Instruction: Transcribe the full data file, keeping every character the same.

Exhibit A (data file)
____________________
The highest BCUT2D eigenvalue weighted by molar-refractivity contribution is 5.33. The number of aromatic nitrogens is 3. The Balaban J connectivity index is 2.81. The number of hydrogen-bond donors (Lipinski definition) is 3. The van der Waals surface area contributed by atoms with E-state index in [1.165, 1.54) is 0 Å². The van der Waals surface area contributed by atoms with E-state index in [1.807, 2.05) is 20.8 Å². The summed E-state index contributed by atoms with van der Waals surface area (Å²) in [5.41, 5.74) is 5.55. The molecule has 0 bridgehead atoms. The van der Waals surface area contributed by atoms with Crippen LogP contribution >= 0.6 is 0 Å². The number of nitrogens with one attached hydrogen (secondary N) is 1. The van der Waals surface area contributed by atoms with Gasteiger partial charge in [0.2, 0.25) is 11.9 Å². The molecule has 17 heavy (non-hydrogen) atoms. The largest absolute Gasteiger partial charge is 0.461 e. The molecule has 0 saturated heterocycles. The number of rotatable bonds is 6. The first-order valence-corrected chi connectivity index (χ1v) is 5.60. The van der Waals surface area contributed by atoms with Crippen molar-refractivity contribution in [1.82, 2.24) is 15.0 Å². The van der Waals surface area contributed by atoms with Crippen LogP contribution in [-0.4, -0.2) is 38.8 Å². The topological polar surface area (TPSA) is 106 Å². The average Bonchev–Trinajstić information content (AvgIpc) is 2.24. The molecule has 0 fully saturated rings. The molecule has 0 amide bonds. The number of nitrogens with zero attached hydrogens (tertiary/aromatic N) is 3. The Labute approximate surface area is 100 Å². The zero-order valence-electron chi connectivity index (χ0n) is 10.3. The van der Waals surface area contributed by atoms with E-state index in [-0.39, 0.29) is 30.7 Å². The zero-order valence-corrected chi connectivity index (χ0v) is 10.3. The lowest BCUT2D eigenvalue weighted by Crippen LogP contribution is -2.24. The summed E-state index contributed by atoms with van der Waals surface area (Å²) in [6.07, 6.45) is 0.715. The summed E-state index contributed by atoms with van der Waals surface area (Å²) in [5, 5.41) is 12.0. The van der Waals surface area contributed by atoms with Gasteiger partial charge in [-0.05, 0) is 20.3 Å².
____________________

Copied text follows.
The highest BCUT2D eigenvalue weighted by molar-refractivity contribution is 5.33. The number of aromatic nitrogens is 3. The Balaban J connectivity index is 2.81. The number of hydrogen-bond donors (Lipinski definition) is 3. The van der Waals surface area contributed by atoms with E-state index in [1.165, 1.54) is 0 Å². The van der Waals surface area contributed by atoms with E-state index in [1.807, 2.05) is 20.8 Å². The summed E-state index contributed by atoms with van der Waals surface area (Å²) in [5.41, 5.74) is 5.55. The molecule has 0 bridgehead atoms. The van der Waals surface area contributed by atoms with Crippen LogP contribution >= 0.6 is 0 Å². The number of nitrogens with one attached hydrogen (secondary N) is 1. The van der Waals surface area contributed by atoms with Gasteiger partial charge in [0.2, 0.25) is 11.9 Å². The molecule has 17 heavy (non-hydrogen) atoms. The largest absolute Gasteiger partial charge is 0.461 e. The molecule has 0 saturated heterocycles. The number of rotatable bonds is 6. The first-order valence-corrected chi connectivity index (χ1v) is 5.60. The van der Waals surface area contributed by atoms with Crippen molar-refractivity contribution in [1.82, 2.24) is 15.0 Å². The van der Waals surface area contributed by atoms with Crippen LogP contribution in [-0.4, -0.2) is 38.8 Å². The topological polar surface area (TPSA) is 106 Å². The average Bonchev–Trinajstić information content (AvgIpc) is 2.24. The molecule has 0 fully saturated rings. The molecule has 0 amide bonds. The number of nitrogens with zero attached hydrogens (tertiary/aromatic N) is 3. The Labute approximate surface area is 100 Å². The zero-order valence-electron chi connectivity index (χ0n) is 10.3. The van der Waals surface area contributed by atoms with E-state index in [-0.39, 0.29) is 30.7 Å². The zero-order valence-corrected chi connectivity index (χ0v) is 10.3. The lowest BCUT2D eigenvalue weighted by Crippen LogP contribution is -2.24. The summed E-state index contributed by atoms with van der Waals surface area (Å²) in [6.07, 6.45) is 0.715. The summed E-state index contributed by atoms with van der Waals surface area (Å²) in [5, 5.41) is 12.0. The van der Waals surface area contributed by atoms with Gasteiger partial charge in [-0.05, 0) is 20.3 Å².